If you’re like me, when you’re developing a new web application, you put features into mental buckets. There’s the “works in IE7″ bucket, the “works in IE8″ bucket, “(I think) works in IE9,” and of course, “works in MobileSafari.”
The one bucket I don’t have is the “works in Chrome” bucket. That’s too much mental overhead. Instead, if I want to test whether something works in Chrome, I just pop open a new JS Bin and try it out. I don’t worry about which version they’re on—I assume that by the time my code makes it to production, my users will be on more-or-less the same version as me.
What would the web platform look like if every browser with significant market share updated itself at the same pace—and lack of user intervention—as Chrome?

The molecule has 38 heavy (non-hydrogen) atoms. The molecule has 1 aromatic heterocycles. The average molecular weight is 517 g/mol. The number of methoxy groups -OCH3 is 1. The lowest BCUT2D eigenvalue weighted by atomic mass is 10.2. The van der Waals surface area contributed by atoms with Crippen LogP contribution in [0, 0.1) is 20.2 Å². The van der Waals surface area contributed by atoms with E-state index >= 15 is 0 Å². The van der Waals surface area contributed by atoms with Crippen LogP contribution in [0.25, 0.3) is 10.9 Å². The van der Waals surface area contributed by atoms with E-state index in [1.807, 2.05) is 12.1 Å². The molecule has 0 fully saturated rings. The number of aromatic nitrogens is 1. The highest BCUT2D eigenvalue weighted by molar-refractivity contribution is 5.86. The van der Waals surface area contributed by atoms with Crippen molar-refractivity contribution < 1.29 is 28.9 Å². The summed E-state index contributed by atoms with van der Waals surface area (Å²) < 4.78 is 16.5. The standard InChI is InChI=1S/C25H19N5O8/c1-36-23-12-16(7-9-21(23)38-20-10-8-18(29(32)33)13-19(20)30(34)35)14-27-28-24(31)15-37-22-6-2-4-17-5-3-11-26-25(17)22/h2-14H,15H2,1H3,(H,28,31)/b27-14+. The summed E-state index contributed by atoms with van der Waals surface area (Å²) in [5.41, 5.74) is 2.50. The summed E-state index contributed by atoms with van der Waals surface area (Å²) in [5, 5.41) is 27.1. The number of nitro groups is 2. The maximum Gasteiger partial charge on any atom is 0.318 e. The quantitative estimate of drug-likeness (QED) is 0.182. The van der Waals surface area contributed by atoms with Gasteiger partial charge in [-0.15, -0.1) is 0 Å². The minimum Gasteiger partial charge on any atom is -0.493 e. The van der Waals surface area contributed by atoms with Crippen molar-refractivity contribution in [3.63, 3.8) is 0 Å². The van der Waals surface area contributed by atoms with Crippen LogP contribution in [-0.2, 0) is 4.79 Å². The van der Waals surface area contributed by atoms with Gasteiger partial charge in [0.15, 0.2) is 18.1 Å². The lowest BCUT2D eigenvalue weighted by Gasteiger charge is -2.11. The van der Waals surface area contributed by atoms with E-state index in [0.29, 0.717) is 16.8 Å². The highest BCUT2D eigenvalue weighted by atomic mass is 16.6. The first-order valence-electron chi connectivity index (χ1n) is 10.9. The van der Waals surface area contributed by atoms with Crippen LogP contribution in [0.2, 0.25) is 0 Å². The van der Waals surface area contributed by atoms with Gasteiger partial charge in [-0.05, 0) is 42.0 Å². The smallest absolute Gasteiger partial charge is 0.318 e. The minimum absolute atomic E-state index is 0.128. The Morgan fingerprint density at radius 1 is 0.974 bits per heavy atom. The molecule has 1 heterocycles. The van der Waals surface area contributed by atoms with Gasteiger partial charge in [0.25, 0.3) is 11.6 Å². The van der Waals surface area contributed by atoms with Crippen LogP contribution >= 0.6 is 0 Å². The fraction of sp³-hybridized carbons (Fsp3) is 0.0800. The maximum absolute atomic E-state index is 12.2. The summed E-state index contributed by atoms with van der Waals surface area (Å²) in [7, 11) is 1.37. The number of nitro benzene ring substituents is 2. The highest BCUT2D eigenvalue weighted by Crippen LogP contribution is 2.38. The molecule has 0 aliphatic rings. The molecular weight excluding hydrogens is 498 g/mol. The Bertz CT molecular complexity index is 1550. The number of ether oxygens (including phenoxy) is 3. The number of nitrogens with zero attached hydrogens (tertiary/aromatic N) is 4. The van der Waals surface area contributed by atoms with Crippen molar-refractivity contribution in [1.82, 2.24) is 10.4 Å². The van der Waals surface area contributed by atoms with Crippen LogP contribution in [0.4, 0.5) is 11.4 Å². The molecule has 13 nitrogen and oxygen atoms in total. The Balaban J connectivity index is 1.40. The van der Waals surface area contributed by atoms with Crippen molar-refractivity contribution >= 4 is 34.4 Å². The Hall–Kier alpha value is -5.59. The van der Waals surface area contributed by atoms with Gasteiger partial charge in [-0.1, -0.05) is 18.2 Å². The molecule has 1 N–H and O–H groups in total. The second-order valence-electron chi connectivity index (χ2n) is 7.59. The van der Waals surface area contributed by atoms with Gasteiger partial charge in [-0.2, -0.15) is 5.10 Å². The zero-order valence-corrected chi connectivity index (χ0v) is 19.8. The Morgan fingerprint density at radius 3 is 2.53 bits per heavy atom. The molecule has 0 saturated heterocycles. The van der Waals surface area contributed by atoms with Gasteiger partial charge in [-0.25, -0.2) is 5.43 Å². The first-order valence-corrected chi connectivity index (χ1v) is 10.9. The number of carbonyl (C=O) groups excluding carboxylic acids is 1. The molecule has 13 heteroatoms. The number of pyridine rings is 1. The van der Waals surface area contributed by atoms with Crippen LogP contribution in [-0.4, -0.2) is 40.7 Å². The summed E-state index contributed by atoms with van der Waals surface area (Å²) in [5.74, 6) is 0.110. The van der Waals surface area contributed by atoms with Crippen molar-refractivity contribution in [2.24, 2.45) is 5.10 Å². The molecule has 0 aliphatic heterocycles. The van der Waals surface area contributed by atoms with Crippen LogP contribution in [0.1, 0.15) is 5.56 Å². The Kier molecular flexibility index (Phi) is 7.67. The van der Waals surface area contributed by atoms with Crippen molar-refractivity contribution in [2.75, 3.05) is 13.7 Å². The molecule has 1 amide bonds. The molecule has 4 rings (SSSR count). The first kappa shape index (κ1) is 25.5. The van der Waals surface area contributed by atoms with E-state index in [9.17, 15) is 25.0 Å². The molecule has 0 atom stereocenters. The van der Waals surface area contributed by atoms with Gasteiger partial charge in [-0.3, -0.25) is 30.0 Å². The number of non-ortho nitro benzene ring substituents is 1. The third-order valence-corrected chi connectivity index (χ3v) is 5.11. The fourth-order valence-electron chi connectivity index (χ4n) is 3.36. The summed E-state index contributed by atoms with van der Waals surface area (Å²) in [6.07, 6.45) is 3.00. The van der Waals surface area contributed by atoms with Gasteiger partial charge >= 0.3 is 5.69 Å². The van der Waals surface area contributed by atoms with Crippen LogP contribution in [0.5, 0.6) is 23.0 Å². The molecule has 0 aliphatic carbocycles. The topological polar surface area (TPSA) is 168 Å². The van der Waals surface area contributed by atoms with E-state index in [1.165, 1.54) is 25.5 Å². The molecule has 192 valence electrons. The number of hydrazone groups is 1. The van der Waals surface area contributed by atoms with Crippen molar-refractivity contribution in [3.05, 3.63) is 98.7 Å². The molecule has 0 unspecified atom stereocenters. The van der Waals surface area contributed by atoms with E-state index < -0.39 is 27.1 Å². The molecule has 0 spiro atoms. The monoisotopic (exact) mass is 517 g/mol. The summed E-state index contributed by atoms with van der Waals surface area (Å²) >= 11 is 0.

I’m excited for this to happen. Browser diversity is a good thing and worth the pain because it pushes things forward, but the advantages are lost when users aren’t moving forward along with the innovations that diversity and competition bring. Having an up to date browser shouldn’t be a user concern. Here’s to a web that moves at the pace of the leaders, rather than being paced by the least common denominator.
A look at Mozilla's writeup on the current status of the web components spec
Should we be concerned about Safari holding back the web?
Explaining Custom Elements and the Web Components spec